Emergency management specialist requirements may vary by the organization—governmental agencies may have different requirements than private sector organizations, for example. While there is no single career path, there are some generally accepted requirements that will help you secure a position as an emergency management specialist.

Step 1. Earn an Accredited Bachelor’s Degree 

The first step in meeting the emergency management specialist education requirements is earning a bachelor’s degree from an accredited institution. The degree may be in a related discipline such as business management, emergency management or public health. An IT-related degree such as computer science or information systems administration may be relevant for those working in business continuity roles. 

Because emergency management involves an array of knowledge, skills and abilities, an undergraduate degree that allows a range of learning opportunities may be a good foundation. For example, a mix of business courses, communication studies and science or health classes could prepare you for a variety of roles. 

Step 2. Gain Work Experience in Emergency Management

Careers in emergency management are usually built on experience in an industry or organization. Career experience in the military, law enforcement, fire safety or another emergency management organization may be helpful, as it teaches how to make quick but accurate decisions in stressful situations and coordinate with response agencies and stakeholders to manage the situation. 

As an emergency management specialist, you will need to understand the risks and vulnerabilities in an organization, develop emergency response plans and marshal the necessary resources to implement the plan. It can take years to build the necessary breadth and depth of knowledge to serve in the role.

Step 3. Consider Earning Emergency Management Certifications 

Certifications may be required to work in an emergency management position in an organization, particularly in governmental agencies. As some certifications need to be renewed periodically, you may be required to obtain continuing education credits to maintain the certification. 

Emergency management certifications include:

Associate emergency manager (AEM): Offered by the International Association of Emergency Managers (IAEM), the AEM is designed for those with training but not practical experience entering the field.

Certified emergency manager (CEM): The IAEM also offers the CEM for those with at least three years of emergency management experience and participation in drills or actual events.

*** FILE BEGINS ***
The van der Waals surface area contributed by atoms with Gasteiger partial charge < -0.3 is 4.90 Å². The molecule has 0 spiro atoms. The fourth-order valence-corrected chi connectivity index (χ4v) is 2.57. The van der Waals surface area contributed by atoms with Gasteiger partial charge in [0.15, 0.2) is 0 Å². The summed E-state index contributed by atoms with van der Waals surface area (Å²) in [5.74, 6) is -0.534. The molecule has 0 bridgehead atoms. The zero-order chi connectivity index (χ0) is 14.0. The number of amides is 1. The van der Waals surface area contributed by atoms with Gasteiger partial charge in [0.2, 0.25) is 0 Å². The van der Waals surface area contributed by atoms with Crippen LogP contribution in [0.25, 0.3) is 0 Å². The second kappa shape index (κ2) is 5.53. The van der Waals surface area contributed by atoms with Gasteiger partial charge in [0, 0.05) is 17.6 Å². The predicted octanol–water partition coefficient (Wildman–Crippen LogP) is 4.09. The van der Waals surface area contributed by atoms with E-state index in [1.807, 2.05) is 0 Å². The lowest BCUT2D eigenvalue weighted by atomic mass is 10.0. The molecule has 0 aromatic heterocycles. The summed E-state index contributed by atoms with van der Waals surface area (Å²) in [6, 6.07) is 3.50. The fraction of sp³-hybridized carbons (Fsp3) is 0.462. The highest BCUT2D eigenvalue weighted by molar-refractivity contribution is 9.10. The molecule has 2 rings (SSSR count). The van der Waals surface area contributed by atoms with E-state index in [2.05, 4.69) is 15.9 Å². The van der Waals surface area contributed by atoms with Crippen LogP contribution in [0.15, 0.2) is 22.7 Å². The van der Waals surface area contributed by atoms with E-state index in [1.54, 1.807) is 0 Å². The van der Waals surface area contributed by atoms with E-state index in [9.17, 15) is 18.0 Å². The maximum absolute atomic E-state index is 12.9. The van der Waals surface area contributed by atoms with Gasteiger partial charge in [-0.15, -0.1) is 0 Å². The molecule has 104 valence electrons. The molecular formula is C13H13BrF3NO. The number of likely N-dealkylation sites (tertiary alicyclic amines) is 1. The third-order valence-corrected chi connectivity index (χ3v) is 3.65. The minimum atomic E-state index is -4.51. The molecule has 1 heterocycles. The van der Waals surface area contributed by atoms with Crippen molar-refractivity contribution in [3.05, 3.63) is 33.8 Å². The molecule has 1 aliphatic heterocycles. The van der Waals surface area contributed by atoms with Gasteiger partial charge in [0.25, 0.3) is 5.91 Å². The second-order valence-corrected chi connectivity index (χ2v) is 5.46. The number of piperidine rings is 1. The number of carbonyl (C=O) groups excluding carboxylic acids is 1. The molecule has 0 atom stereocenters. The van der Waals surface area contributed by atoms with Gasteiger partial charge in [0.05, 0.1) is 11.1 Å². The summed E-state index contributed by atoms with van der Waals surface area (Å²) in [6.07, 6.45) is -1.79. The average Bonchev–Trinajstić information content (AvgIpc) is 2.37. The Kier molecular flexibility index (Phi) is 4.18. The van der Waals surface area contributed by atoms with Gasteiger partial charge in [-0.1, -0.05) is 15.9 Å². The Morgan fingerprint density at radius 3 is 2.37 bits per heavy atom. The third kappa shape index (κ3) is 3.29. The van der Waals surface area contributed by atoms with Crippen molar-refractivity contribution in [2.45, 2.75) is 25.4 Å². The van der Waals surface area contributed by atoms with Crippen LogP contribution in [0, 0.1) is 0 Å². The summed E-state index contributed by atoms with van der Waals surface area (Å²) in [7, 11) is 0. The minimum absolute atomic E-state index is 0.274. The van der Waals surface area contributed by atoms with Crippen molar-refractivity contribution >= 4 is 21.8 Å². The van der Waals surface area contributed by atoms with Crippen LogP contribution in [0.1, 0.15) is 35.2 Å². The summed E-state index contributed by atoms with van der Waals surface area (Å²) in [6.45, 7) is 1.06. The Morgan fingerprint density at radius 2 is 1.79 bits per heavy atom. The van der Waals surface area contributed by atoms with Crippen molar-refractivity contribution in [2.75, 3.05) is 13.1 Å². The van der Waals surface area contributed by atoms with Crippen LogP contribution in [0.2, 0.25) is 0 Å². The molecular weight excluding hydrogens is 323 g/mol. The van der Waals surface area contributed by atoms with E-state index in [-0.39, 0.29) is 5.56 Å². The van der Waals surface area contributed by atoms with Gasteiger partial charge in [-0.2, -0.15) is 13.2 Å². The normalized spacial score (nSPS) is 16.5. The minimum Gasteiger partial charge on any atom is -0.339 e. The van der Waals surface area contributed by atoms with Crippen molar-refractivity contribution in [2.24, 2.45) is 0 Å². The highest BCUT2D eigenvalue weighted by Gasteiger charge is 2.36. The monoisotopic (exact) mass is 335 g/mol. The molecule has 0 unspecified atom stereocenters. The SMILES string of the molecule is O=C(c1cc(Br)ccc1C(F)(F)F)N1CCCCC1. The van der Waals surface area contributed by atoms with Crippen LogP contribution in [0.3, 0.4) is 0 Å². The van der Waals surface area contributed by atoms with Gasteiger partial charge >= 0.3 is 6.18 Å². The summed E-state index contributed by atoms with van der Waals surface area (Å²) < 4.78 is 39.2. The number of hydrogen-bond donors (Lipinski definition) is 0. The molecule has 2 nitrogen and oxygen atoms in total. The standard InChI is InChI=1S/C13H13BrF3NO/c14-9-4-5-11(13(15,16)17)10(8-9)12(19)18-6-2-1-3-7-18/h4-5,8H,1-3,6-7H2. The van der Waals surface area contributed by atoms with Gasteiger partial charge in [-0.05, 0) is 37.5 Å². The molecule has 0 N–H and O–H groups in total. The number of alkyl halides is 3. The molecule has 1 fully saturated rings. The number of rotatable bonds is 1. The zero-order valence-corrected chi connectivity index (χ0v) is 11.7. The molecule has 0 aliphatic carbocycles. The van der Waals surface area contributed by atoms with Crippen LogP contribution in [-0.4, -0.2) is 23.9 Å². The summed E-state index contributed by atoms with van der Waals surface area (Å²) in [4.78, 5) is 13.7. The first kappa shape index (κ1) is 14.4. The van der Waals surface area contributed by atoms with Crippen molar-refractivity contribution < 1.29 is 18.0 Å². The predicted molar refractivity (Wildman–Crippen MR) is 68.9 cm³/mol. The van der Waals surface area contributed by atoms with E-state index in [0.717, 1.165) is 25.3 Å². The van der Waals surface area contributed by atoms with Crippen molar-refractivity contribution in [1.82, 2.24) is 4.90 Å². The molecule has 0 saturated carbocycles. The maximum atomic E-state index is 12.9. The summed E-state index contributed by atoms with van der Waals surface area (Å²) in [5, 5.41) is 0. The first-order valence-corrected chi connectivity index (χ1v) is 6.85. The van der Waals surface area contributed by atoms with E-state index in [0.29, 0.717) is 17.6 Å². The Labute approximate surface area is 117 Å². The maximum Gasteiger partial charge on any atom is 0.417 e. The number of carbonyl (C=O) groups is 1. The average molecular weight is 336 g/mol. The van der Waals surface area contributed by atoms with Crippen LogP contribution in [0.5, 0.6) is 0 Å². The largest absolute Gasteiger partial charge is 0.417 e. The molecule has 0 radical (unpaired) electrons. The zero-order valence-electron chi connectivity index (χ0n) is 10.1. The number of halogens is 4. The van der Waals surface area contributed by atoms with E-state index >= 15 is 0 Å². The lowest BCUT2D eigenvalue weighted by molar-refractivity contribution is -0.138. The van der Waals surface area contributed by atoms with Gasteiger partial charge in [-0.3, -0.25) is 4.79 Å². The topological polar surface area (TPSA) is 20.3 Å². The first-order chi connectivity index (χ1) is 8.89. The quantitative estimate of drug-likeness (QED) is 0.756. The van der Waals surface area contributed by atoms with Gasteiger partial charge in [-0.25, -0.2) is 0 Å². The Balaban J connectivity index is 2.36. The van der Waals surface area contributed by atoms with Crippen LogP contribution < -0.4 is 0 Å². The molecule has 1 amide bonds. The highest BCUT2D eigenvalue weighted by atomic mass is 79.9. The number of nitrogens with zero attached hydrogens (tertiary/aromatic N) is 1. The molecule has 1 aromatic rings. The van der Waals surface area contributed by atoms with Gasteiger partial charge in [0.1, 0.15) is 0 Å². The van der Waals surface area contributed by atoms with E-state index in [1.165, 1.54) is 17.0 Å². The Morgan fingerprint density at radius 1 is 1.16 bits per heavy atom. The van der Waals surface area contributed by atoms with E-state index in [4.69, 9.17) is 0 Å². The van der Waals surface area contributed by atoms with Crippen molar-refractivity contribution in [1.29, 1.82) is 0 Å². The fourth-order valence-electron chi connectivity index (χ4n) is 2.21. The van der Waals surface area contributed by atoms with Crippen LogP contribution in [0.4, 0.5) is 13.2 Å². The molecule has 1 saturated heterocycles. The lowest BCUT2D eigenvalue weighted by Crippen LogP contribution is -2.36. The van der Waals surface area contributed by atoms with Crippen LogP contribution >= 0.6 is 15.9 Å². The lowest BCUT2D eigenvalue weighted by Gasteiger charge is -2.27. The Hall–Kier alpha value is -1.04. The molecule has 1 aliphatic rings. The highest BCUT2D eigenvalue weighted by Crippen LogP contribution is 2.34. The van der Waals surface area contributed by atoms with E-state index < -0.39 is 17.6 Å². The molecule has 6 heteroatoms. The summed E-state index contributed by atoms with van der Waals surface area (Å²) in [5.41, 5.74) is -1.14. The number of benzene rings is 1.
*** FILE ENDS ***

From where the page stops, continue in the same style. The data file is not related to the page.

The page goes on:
Associate business continuity professional (ABCP): For entry-level positions to support professionals as they gain experience. Offered by the Disaster Recovery Institute International (DRI).

Certified functional continuity professional (CFCP): Offered by DRI for those with a narrow scope of responsibility, such as IT recovery.

Certified business continuity professional (CBCP): Offered by DRI for professionals with at least two years of experience and demonstrated knowledge of professional practices.

Step 4. Consider an Advanced Degree

An advanced degree may help further your emergency management career, but a bachelor’s is an excellent way to start.

A recent O*Net Online survey found this breakdown of education level among emergency management director positions:

  • 52% bachelor’s degree
  • 20% master’s degree
  • 16% associate degree

One possible emergency management specialist education requirement may include obtaining a master’s in public health, depending on your career goals. Also, online MPH programs are available that allow working professionals to advance their education and achieve their career goals.

A master’s in public health may be a good fit for anyone working in the public sector and those in private sector positions in healthcare organizations. Public health encompasses disease prevention, monitoring health conditions and implementing policies to protect specific populations or regional or national communities.

Advanced degrees in related fields or specialty fields like information technology or cybersecurity are also options for building a fulfilling career.

Step 5. Work as Emergency Management Specialist

Regardless of your degree, the emergency management career path may include significant experience in the field.